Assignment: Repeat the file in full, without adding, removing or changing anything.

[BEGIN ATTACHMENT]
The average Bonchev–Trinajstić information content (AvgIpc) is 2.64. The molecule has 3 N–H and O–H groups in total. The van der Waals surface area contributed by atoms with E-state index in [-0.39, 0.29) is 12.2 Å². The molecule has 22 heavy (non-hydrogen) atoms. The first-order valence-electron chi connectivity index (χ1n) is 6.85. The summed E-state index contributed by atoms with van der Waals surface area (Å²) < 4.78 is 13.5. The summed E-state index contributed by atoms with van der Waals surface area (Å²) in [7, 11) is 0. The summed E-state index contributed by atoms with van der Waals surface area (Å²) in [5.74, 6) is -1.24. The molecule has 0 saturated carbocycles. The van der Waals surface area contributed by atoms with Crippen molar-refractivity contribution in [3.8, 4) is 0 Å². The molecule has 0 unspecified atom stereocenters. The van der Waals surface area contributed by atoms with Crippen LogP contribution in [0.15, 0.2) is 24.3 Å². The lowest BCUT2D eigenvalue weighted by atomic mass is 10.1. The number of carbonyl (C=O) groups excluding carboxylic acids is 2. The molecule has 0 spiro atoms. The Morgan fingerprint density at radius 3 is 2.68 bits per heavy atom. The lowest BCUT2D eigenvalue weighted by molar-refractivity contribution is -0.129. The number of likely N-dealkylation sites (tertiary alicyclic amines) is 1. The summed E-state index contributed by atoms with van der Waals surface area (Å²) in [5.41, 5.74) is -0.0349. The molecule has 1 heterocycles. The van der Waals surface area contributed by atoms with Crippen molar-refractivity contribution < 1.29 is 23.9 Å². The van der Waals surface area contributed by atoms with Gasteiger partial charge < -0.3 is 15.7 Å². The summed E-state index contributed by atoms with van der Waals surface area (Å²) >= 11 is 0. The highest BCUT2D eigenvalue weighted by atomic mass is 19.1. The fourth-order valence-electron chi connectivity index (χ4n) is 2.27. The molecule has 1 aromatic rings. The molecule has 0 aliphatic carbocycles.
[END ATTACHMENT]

The average Bonchev–Trinajstić information content (AvgIpc) is 2.64. The molecule has 3 N–H and O–H groups in total. The van der Waals surface area contributed by atoms with E-state index in [-0.39, 0.29) is 12.2 Å². The molecule has 22 heavy (non-hydrogen) atoms. The first-order valence-electron chi connectivity index (χ1n) is 6.85. The summed E-state index contributed by atoms with van der Waals surface area (Å²) < 4.78 is 13.5. The summed E-state index contributed by atoms with van der Waals surface area (Å²) in [7, 11) is 0. The summed E-state index contributed by atoms with van der Waals surface area (Å²) in [5.74, 6) is -1.24. The molecule has 0 saturated carbocycles. The van der Waals surface area contributed by atoms with Crippen molar-refractivity contribution in [3.8, 4) is 0 Å². The molecule has 0 unspecified atom stereocenters. The van der Waals surface area contributed by atoms with Crippen LogP contribution in [0.15, 0.2) is 24.3 Å². The lowest BCUT2D eigenvalue weighted by atomic mass is 10.1. The number of carbonyl (C=O) groups excluding carboxylic acids is 2. The molecule has 0 spiro atoms. The Morgan fingerprint density at radius 3 is 2.68 bits per heavy atom. The lowest BCUT2D eigenvalue weighted by molar-refractivity contribution is -0.129. The number of likely N-dealkylation sites (tertiary alicyclic amines) is 1. The summed E-state index contributed by atoms with van der Waals surface area (Å²) in [5.41, 5.74) is -0.0349. The molecule has 1 heterocycles. The van der Waals surface area contributed by atoms with Crippen molar-refractivity contribution < 1.29 is 23.9 Å². The van der Waals surface area contributed by atoms with Gasteiger partial charge < -0.3 is 15.7 Å². The summed E-state index contributed by atoms with van der Waals surface area (Å²) >= 11 is 0. The highest BCUT2D eigenvalue weighted by atomic mass is 19.1. The fourth-order valence-electron chi connectivity index (χ4n) is 2.27. The molecule has 1 aromatic rings. The molecule has 0 aliphatic carbocycles.